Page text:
The morning of September 14, 2022 Crystal River City officials, ecologists, community members and a group of Lecanto High School students met with members of the Florida Wildlife Corridor Foundation to discuss a project that has been brewing in downtown Crystal River. The project is to raise awareness and permanently connect, protect and restore the Florida Wildlife Corridor.
Why Crystal River, you may ask?
Here is their answer:
“This 6.8 square mile coastal city is self-proclaimed “Home of the Manatee” and known for its world-class fishing, pristine waterways, and breathtaking views. Visitors from all over the world come year-round and the community local economies thrive on this tourism. It also relies on the Florida Wildlife Corridor for clean, healthy waters and wildlife populations. Learn about the importance of the Crystal River Connection, get to know our first mural artist, and see the partners who support the Crystal River Mural. Nature Coast towns like Dunnellon, Yankeetown, Crystal River and Homosassa, rely on the health of the geographic Florida Wildlife Corridor. Those communities’ economies rely on visitors snorkeling, swimming and paddling the springs and rivers, manatee viewing, hiking and biking the trails, eating in local restaurants and staying in local hotels. Land protection within the corridor helps to sustain the wildlife and habitat that supports these economies.”
What is Florida’s Wildlife Corridor?
The Corridor provides animals with natural routes to travel, undisturbed, through the states growing communities. It makes up approximately 18 million acres of undeveloped land from the headwaters of the Everglades to the Panhandle. Of which, only 46% is protected from development.
During her speech, Maureen Vicaria, Florida Wildlife Corridor Foundation Member, states that Crystal River is a “bottle neck” area of the corridor. This means that, in this area, is a very narrow (less than 1 mile) connection between corridors. If this connection is severed, humans, plants and wildlife will not be able to thrive. She uses Central Park, New York in a comparison to the effect of a disconnected corridor. Further explaining that Central Park is a miniscule part of the large city and is one of the only places to find grass and/or trees. Emphasizing that, if we do not take care of our corridor, we will end up in a similar situation with little-to-no plants or wildlife. “It will be like a bunch of green postage stamps across the state,” she pictures “and they won’t be connected.”
So, what is the project?
Maureen introduces the project as a “Science Based Visual Mural Campaign”. This campaign is projected to be state-wide with Crystal River being the starting point. “We hope to have 50 murals in 50 towns across the state” foundation member exclaims. “It’s not just about having beautiful art on the wall; this project is about community engagement.” The murals are a place for people to rally and ask important environmental questions. To gather local town leaders, students, visitors and residents and raise awareness of our precious wildlife corridor.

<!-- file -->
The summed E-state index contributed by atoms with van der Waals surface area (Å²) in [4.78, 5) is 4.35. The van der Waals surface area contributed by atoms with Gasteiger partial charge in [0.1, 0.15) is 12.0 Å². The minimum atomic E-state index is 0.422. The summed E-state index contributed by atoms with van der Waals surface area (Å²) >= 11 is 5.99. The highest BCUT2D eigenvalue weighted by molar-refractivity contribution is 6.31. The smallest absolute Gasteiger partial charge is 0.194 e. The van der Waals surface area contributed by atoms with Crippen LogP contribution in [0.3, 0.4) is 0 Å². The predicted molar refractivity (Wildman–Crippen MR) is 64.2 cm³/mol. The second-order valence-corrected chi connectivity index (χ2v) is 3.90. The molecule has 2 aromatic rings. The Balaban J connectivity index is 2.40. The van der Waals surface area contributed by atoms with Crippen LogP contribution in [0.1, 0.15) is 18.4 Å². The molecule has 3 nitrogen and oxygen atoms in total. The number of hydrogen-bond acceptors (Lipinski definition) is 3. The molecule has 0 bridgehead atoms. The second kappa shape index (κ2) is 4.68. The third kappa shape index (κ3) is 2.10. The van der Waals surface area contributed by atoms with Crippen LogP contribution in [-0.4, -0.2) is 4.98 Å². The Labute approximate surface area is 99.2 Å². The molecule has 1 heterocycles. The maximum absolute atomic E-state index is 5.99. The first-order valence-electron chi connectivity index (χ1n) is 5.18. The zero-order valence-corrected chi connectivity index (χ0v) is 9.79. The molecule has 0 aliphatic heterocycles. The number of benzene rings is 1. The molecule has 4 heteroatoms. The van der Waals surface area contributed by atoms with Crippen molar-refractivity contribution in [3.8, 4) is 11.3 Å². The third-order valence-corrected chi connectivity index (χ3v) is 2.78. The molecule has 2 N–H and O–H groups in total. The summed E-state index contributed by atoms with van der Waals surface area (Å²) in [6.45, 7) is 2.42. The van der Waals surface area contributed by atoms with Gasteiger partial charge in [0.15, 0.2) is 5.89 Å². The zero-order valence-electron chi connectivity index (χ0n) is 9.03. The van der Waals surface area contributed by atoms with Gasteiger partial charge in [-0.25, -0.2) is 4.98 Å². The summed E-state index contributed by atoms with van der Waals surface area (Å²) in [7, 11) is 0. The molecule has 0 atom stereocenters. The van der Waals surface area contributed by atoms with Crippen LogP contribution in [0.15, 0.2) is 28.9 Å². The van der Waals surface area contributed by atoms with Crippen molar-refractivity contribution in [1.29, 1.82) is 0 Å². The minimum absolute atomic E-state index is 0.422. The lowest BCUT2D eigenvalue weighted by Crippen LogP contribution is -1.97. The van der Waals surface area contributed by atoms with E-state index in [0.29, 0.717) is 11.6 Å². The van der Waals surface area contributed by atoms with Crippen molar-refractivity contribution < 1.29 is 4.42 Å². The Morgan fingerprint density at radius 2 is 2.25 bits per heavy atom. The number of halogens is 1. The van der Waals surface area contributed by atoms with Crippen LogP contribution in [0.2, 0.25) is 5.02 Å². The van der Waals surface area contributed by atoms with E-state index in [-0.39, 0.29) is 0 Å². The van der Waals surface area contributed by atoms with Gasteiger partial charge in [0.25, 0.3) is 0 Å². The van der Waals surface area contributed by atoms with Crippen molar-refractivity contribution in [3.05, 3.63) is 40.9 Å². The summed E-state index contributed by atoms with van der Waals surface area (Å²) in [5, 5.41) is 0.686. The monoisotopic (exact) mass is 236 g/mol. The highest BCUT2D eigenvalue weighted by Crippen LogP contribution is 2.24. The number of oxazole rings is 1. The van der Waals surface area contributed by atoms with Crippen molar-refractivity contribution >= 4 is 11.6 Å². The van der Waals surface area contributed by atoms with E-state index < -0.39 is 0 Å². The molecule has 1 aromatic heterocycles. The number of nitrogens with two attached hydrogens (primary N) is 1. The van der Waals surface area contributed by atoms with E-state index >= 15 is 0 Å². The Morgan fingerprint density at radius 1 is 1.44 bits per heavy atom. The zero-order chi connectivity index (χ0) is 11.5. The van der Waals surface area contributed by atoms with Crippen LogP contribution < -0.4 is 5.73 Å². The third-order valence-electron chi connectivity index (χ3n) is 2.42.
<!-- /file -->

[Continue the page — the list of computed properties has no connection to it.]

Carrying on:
Chamber CEO and President, Josh Wooten, was asked to speak. “This is not anti-growth; this is smart-growth. Planned growth in the right places so that we can make sure our wildlife is protected and our natural resources are protected so we can still enjoy living in this wonderful place.” Wooten mentions that 1000 people a day (net) are moving to Florida. “We are just so thrilled to be a part of this project.” Says Wooten, “We are getting on the map for the right reasons, here in Crystal River. That we care, and that we embrace this, we embrace the mission, and we embrace the cause.”
Finally, Bryan Herrmann, planning and development director, was there representing the City of Crystal River. He says since adding murals to the cities code, we now have about 10 or 11, and that this one will be the most unique and best. He also thanked everyone involved from the cities point of view.
What makes this mural unique?
Artists, Kelly and Blake of Canvas of The Wild were happy to explain. Canvas of the Wild support’s community engagement and education, welcoming Lecanto High School students’ participation in the painting of the mural. She then brings up the technological and educational element of the artwork. Near Field Communication (NFC) “touch points” will be embedded into the wall for viewers to scan with their cell phones. This will allow people to access further information about the species and habitats reflected in the artwork.
On October 7th the Foundation will be partnering with Main Street and The City of Crystal River to do an unveiling of the mural and screening of their new production “Home Waters”. Home Waters is a documentary of a groups trek across 50 miles of the nature coast. This 4-day expedition started on paddleboards from Rainbow Springs State Park ending in an ocean debris cleanup in Homosassa Bay. Previous expedition films have received national attention and multiple film awards, so definitely stop by and check it out.
For more information about the wildlife corridor visit https://floridawildlifecorridor.org/
To view the trailer of their new production “Home Waters” visit https://www.youtube.com/watch?v=31iPjywGwwI
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